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Technical Note: Patterns of Urban Forest Debris from the 2004 and 2005 Florida Hurricane Seasons

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Urban tree debris generation and damage resulting from seven hurricanes during the 2004 and 2005 Florida hurricane seasons was analyzed using a random sample of communities in highly affected counties. Woody debris amounts, rates, and costs for cleanup were quantified, as were the spatial patterns of damage across the state. Average debris volume per mile of street segment was 488 cubic yards, and cost of removal and disposal averaged $21.50 per cubic yard. Urban forest structure, community characteristics, and hurricane severity influenced debris and cost results. Spatial analyses indicated that debris results were clustered into northwest and southeast areas of the state, which represent two distinct ecoregions in Florida. Although southeastern Florida had much higher costs per cubic yard than the northwest, the debris volume per road mile was higher in the northwest portion of the state. On a per-mile basis, Hurricane Ivan was responsible for the greatest debris volume, and Hurricane Katrina was the most expensive. These results can be used to help communities plan for hurricane response and management activities and to estimate potential damage to their urban forest resource.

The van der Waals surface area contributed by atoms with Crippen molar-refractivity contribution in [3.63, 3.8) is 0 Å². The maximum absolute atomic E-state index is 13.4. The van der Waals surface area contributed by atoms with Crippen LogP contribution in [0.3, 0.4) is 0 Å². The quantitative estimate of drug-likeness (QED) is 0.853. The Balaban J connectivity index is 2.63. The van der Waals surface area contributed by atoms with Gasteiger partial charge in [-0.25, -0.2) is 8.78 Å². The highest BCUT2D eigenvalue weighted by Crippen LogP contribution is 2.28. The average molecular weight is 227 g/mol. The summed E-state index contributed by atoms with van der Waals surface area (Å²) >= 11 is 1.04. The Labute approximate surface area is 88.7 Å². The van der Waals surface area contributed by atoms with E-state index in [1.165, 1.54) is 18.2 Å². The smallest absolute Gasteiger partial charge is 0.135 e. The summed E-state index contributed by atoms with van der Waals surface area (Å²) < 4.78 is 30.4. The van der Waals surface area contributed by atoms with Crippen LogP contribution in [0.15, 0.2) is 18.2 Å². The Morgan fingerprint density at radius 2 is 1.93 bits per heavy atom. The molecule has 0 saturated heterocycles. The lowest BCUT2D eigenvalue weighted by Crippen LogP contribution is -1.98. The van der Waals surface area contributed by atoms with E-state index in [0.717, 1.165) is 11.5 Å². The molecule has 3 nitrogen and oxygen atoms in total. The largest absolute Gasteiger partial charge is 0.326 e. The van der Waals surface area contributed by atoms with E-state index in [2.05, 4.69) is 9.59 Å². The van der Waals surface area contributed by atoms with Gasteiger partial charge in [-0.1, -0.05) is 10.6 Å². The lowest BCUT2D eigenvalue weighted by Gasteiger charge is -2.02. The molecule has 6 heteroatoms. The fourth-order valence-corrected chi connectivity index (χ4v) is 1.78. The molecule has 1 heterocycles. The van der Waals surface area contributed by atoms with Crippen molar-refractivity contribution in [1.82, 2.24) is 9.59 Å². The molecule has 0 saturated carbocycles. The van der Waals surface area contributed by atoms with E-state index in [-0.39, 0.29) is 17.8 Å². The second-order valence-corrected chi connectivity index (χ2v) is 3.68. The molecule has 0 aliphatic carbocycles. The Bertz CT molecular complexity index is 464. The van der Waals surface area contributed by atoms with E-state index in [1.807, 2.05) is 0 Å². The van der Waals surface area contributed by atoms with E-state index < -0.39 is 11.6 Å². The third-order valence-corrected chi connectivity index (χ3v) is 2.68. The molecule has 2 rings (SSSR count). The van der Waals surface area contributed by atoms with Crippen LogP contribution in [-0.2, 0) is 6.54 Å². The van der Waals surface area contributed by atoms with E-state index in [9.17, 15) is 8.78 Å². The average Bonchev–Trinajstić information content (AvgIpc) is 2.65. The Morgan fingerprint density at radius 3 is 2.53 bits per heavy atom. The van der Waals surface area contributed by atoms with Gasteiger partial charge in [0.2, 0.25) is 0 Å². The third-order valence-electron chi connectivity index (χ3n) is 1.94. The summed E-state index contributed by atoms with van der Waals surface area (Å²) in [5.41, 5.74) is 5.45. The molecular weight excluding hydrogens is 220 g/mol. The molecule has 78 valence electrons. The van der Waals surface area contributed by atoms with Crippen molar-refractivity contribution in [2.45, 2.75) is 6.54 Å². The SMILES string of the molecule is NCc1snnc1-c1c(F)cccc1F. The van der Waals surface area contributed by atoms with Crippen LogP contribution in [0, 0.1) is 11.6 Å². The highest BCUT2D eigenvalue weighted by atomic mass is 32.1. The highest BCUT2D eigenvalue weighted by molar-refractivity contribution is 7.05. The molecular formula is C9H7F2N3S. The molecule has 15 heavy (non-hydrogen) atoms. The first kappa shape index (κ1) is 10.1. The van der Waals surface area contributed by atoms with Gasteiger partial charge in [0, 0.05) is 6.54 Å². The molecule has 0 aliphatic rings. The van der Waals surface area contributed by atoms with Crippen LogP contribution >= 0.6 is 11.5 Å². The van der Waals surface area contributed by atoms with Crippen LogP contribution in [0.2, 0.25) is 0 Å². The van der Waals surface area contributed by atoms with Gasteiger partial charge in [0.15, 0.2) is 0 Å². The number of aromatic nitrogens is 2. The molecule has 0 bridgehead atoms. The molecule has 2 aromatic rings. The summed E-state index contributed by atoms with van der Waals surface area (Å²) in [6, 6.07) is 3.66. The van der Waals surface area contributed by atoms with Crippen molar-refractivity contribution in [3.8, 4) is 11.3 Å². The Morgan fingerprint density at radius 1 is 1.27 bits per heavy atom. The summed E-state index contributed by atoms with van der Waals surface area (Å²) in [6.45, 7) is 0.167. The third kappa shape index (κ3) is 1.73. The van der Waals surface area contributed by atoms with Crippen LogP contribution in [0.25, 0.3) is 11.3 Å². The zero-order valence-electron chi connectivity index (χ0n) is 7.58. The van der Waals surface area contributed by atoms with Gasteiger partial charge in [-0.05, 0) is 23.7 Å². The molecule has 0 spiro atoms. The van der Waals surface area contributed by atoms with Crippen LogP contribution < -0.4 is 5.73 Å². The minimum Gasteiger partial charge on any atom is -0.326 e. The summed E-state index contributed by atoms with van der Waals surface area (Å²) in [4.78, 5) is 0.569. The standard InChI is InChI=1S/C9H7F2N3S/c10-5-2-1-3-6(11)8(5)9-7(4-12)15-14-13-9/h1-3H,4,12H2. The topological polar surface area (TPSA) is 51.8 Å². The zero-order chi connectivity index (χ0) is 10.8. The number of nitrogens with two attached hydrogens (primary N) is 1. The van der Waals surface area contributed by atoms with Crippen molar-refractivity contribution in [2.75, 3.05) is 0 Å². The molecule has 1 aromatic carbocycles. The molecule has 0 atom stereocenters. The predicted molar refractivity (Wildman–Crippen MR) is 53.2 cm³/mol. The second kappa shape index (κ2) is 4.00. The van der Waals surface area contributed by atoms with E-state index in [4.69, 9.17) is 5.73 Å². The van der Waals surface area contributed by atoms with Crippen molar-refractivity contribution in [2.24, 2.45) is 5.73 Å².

Keywords: debris removal costs; emergency management; i-Tree; ordinary kriging; urban forest management; wind damage

Document Type: Research Article

Publication date: 2009-11-01

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  • Each regional journal of applied forestry focuses on research, practice, and techniques targeted to foresters and allied professionals in specific regions of the United States and Canada. The Southern Journal of Applied Forestry covers an area from Virginia and Kentucky south to as far west as Oklahoma and east Texas.
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